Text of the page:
Venture Capital Trust providers warn solar VCTs may cease to exist following George Osborne's latest proposals.
Despite a broadly supportive Budget for VCTs, which included plans to give them wider investment remits, solar power-focused businesses will be added to an excluded activities list, meaning they will lose their tax breaks.
Unicorn fund manager Chris Hutchinson says this means solar VCTs are effectively "dead in the water".
"I echo George Osborne's comments a VCT should invest in genuine businesses which in turn creates genuine employment and helps grow the economy, as opposed to these solar VCTs which were only set up to take advantage of the double tax break," he says.
Julian Hickman, partner at Longbow Capital, adds:"The solar VCTs are now dead as we have today learnt solar feed-in tariffs will be added to the excluded list.
"I believe this is appropriate as to gain the tax breaks they should be investing in venture capital and 60%-70% of these solar VCTs have not been over the last couple of years."
However, other changes, including increasing the level of assets for qualifying businesses as well as the number of people they can employ, have widened the scope of businesses in which VCTs can invest, managers say.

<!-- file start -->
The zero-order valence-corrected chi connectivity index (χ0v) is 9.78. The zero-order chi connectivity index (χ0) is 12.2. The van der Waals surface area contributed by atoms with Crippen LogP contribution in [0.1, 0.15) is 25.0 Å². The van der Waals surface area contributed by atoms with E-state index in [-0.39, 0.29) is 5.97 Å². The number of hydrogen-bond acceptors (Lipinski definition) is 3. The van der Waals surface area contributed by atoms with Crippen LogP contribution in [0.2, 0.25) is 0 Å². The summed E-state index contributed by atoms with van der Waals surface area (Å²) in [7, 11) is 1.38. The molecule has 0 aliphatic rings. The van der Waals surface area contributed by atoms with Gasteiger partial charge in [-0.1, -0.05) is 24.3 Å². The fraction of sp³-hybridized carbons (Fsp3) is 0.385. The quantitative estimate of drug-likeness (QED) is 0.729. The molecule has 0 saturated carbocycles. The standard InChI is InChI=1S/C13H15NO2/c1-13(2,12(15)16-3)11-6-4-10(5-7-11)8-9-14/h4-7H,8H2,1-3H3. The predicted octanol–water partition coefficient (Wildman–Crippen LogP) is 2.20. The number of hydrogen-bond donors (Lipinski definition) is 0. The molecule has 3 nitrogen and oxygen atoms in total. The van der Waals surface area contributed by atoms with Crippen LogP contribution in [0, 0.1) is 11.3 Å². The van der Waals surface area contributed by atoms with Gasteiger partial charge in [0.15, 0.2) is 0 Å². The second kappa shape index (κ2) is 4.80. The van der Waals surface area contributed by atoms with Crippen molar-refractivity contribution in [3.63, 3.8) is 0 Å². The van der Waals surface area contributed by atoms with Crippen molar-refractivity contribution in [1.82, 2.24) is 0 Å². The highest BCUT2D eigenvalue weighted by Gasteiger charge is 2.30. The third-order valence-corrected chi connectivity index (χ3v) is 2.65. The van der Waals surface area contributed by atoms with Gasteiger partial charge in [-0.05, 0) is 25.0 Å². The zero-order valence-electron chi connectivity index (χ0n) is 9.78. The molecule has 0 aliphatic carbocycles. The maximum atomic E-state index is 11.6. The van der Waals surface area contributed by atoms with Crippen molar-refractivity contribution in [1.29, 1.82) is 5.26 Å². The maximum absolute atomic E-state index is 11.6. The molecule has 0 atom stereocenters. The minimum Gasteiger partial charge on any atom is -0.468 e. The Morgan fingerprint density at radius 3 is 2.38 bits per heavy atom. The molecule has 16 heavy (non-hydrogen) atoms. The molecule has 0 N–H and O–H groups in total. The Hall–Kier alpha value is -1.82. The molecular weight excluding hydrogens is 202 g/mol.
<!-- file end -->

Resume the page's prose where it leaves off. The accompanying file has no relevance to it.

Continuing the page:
"The Budget has put VCTs and EIS back where they belong and that is at the heart of enabling private investors to get behind British innovation and allow more companies - not just start-ups - to benefit from tax-efficient investment," Hickman says.
"We are pleased the amount that can be raised by VCT or EIS means we can raise a lot more capital on sensible terms and we can now make a meaningful investment in a decent size business."
Hickman adds the changes will allow more money to flood into VCTs and EIS, which in turn will allow more companies the opportunity to benefit from tax-efficient investment.
"The Chancellor has dealt a very generous hand to British companies involved in creating wealth through innovation. The number of businesses that will be able to benefit from EIS and VCTs will increase dramatically as a result of today's Budget."
Managers also warn VCTs and EIS which do not invest in British-based innovation are unlikely to survive after Osborne stated the vehicles should be targeting "genuine risk capital investments".
Hickman says: "The Chancellor indicated over the next twelve months we will see rules emerge that will refocus both EIS and VCTs to ensure they are targeted at genuine risk capital investments."
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